Justice grant for $898K hailed as game-changer by county exec

ALBANY COUNTY — A federal grant announced Friday will help people who might otherwise go to jail improve their lives instead.

The United States Department of Justice has awarded $898,000 to reinvigorate the Albany Law Enforcement Assisted Diversion program, known as LEAD.

The award comes at a time when Albany has been suffering from a spike in gun violence.

Based on a program that started in Seattle in 2011, LEAD allows police officers to divert from arrest three categories of people: homeless people, people with drug issues, and people with mental-health problems.

The award also comes at a time when police departments across the nation are rethinking their strategies in the wake of George Floyd’s death. In New York State, governor Andrew Cuomo has required each police department to work with its community in coming up with a reform plan, due by April to maintain state funding.

“The Movement for Black Lives has created an opening to radically rethink how American communities pursue public health, order, safety, and equity,” says a statement on the website of the LEAD National Support Bureau. “The call to dismantle our nation’s endemic over-reliance on policing and the legal system has moved from the progressive edge to the center of public policy debates in many communities.”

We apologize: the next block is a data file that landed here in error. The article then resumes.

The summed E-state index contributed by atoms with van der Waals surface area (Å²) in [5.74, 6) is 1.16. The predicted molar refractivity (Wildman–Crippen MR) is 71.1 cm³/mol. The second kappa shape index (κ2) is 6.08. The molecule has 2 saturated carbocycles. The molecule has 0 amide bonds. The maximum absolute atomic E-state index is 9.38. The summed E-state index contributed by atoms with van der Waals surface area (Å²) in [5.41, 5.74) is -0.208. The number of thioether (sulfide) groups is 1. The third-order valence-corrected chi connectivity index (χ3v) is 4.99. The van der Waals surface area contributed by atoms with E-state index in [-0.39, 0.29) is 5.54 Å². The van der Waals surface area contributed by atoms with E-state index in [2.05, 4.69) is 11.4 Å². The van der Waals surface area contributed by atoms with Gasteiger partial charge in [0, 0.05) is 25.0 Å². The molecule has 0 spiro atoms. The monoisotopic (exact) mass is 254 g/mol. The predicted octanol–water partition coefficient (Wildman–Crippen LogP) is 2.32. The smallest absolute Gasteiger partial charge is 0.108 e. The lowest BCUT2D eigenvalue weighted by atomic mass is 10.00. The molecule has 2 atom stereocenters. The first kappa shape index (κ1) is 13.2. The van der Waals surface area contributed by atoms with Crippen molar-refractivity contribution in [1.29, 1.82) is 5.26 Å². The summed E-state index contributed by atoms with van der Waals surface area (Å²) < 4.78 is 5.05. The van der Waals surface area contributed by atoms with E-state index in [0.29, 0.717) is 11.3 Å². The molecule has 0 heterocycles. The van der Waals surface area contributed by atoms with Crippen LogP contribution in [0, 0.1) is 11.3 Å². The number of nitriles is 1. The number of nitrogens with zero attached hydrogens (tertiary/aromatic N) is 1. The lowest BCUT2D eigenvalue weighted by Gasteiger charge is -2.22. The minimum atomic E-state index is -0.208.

Albany County’s executive, Daniel McCoy, hailed the award as a “game-changer.”

“I have been talking for months about being involved in the process of hiring a new leader for LEAD and this will give that leader, Brian Hawley, nearly a million dollars to balance public health, criminal justice, and community engagement to directly address communities disproportionately impacted by opioid abuse and crime,” said McCoy in a press release, announcing the funding.

Albany’s LEAD Program was set up in 2016, one of the first in the nation, and has resulted in 215 diversions so far, 125 of which are still actively receiving case management, according to the release.

Those 215 people, rather than being arrested by police — typically for low-level drug-related crimes — were instead put into programs to help them, for example, overcome addiction or find housing.

“Albany County departments provide many of the services LEAD uses and this money is a game-changer during a financially challenging time and one in which mental health and addiction issues have increased,” McCoy continued.

McCoy thanked his staff for “working so hard to get this grant” and said he looks forward to working with LEAD partners, including Sheriff Craig Apple, District Attorney David Soares, Mayor Kathy Sheehan, the City of Albany Police Department, the Center for Law and Justice, and the Central Avenue Business Improvement District as well as Catholic Charities and the LEAD National Support Bureau.

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